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How Some NFL Franchises Are Playing Defense Against Deflation

NFL football ticket prices and game attendance may be indicators of the whole economy.

In some big cities, weaker professional football attendance has coincided with the weaker economy, forcing NFL franchises to lower the price of tickets.

A Yahoo Finance article reports that ticket prices for Atlanta Falcons' home games are down 8.1% this season. Overall, NFL game attendance has fallen 4.5% since 2007.

The chief market strategist at an investment advisory firm is quoted in the article.

"The upper-end consumer is still retrenching, they're still pulling back. They haven't felt the burst of either better employment numbers or better income and they're actually attending fewer games." ...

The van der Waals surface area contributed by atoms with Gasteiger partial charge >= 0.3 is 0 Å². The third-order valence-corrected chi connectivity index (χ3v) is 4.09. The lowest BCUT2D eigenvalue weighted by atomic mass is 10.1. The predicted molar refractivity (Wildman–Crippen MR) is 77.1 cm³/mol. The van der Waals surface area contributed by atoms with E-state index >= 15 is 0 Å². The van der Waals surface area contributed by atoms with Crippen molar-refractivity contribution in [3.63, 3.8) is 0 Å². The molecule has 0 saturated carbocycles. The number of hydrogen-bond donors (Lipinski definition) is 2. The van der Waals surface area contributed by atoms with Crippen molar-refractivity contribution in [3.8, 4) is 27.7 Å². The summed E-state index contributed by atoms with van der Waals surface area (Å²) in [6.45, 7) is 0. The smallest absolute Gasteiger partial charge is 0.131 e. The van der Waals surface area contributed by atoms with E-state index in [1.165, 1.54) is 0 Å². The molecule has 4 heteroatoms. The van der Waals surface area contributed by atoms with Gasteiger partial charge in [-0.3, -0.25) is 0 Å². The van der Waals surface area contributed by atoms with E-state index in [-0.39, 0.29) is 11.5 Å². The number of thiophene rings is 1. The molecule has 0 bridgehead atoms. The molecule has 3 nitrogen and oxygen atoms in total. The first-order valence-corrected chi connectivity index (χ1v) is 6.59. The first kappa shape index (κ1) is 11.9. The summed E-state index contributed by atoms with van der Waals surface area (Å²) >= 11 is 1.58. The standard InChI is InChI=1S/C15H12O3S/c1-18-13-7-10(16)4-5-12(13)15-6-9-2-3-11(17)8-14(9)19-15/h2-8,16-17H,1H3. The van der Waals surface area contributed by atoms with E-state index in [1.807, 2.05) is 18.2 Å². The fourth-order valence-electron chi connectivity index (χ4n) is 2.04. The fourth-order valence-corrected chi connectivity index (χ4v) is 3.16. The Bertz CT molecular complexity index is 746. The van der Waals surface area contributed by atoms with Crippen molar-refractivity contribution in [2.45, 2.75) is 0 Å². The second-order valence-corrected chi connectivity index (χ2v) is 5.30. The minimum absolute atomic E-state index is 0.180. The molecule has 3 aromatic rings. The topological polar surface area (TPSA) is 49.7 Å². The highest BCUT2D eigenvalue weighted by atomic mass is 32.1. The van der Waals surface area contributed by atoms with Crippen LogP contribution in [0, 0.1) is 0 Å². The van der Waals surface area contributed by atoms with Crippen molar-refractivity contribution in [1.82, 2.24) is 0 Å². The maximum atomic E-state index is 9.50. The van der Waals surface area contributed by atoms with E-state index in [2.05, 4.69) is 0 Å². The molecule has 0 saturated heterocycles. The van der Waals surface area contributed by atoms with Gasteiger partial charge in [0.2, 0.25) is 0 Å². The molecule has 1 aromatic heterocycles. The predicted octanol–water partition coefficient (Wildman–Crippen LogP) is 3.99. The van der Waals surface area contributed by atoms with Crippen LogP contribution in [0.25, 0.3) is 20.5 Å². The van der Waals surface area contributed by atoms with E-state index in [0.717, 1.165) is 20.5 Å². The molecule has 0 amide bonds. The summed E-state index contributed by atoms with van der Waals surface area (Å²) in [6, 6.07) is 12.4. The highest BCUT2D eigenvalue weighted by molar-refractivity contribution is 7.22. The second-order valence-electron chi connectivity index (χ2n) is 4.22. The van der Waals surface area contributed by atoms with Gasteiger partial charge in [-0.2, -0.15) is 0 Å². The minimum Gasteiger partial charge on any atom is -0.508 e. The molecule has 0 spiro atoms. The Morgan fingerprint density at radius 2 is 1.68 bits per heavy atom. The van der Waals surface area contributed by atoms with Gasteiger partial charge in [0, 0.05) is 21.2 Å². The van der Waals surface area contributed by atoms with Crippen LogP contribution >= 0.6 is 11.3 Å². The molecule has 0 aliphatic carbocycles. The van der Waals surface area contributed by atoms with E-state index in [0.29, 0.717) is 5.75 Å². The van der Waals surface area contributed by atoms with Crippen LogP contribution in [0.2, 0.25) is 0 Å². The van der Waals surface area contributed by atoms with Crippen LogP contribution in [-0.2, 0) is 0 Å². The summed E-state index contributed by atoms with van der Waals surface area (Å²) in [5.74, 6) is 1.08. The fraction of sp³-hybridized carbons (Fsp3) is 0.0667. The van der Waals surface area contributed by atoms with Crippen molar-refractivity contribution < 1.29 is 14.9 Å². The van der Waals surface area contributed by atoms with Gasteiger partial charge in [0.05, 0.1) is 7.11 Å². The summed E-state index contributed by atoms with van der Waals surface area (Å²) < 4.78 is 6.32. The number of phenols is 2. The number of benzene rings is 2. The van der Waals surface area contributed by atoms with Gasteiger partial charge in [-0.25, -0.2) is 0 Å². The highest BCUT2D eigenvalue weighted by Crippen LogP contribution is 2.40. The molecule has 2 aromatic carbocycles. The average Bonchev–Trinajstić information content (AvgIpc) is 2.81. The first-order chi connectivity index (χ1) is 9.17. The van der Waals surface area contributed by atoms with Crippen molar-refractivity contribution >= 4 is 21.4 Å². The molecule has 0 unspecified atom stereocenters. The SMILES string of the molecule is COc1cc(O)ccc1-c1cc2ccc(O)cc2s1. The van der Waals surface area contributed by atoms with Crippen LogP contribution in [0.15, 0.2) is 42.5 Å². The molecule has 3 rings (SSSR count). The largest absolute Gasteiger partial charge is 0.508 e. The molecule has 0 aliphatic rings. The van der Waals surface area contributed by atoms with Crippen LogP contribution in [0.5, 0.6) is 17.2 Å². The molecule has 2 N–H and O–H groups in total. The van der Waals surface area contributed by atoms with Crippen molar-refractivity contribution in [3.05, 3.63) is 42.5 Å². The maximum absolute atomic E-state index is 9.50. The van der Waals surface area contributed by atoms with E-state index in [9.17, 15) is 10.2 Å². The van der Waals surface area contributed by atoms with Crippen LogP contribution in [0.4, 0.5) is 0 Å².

[He] points out that 10 teams lowered ticket prices this year "because they see that attendance numbers are actually slowly creeping downward." For him, a broad-based increase in attendance, particularly in the housing-hammered areas of the south and southwest, would clearly imply an uptick in confidence.

"We worry about deflation, Ben Bernanke worries about deflation, as it turns out, a lot NFL stadiums and NFL team owners are thinking deflation as well," he says. With one taking action via lowering rates, while the others take action by lowering prices.

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